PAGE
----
Neil Richard MacKinnon Gaiman (born 10 November 1960) is an English author of short fiction, novels, comic books, graphic novels, audio theatre and films. His notable works include the comic book series The Sandman and novels Stardust, American Gods, Coraline, and The Graveyard Book. He has won numerous awards, including the Hugo, Nebula, and Bram Stoker awards, as well as the Newbery and Carnegie medals. He is the first author to win both the Newbery and the Carnegie medals for the same work, The Graveyard Book (2008).
From an article in The Guardian, here is Neil Gaiman’s tips on writing:
- Put one word after another. Find the right word, put it down.
- Finish what you’re writing. Whatever you have to do to finish it, finish it.
- Put it aside. Read it pretending youve never read it before. Show it to friends whose opinion you respect and who like the kind of thing that this is.
- Remember: when people tell you somethings wrong or doesnt work for them, they are almost always right. When they tell you exactly what they think is wrong and how to fix it, they are almost always wrong.
- Fix it. Remember that, sooner or later, before it ever reaches perfection, you will have to let it go and move on and start to write the next thing. Perfection is like chasing the horizon. Keep moving.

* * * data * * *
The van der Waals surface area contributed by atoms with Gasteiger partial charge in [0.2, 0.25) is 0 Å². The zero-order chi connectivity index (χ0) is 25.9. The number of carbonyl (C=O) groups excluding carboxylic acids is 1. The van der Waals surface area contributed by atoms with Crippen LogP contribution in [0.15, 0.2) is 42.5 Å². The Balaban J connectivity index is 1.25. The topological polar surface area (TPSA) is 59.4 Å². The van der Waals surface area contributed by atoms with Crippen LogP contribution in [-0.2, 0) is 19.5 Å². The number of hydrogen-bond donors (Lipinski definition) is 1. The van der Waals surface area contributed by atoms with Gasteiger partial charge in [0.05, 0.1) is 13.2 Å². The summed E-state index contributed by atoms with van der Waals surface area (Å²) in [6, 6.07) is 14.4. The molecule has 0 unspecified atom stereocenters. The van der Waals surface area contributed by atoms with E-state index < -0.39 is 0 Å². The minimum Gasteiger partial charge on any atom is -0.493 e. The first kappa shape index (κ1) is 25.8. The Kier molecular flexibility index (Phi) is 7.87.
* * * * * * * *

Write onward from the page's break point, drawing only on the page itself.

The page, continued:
- Laugh at your own jokes.
- The main rule of writing is that if you do it with enough assurance and confidence, youre allowed to do whatever you like. (That may be a rule for life as well as for writing. But its definitely true for writing.) So write your story as it needs to be written. Write it honestly, and tell it as best you can. I’m not sure that there are any other rules. Not ones that matter.
Did You Know?..
Neil Gaiman co-wrote his novel “Good Omens” with Terry Pratchett
Gaiman describes the process in this bbc article:
We wrote the first draft in about nine weeks. Nine weeks of gloriously long phone calls, in which we would read each other what we’d written, and try to make the other one laugh. We’d plot, delightedly, and then hurry off the phone, determined to get to the next good bit before the other one could. We’d rewrite each other, footnote each other’s pages, sometimes even footnote each other’s footnotes.
We would throw characters in, hand them off when we got stuck. We finished the book and decided we would only tell people a little about the writing process – we would tell them that Agnes Nutter was Terry’s, and the Four Horsemen (and the Other Four Motorcyclists) were mine.
The second draft took about four months, as we took what we’d done and did our very best to make it look like we knew what had been doing all along. Pepper became a girl, and so did War. I went to stay with Terry at the end of the book, to patch it all together and make sure it worked, and slept in his spare room. The window was open, and there was a dovecote nearby. When he woke me that morning, the air of the bedroom was filled with fluttering white doves. I assumed this always happened in the Pratchett household, but he said it was only me.
All that remained was to find a title for the book we’d written. I suggested Good Omens, Terry liked The Nice and Accurate Prophecies of Agnes Nutter, Witch. We compromised, or rather, we collaborated, and we had a title and a subtitle.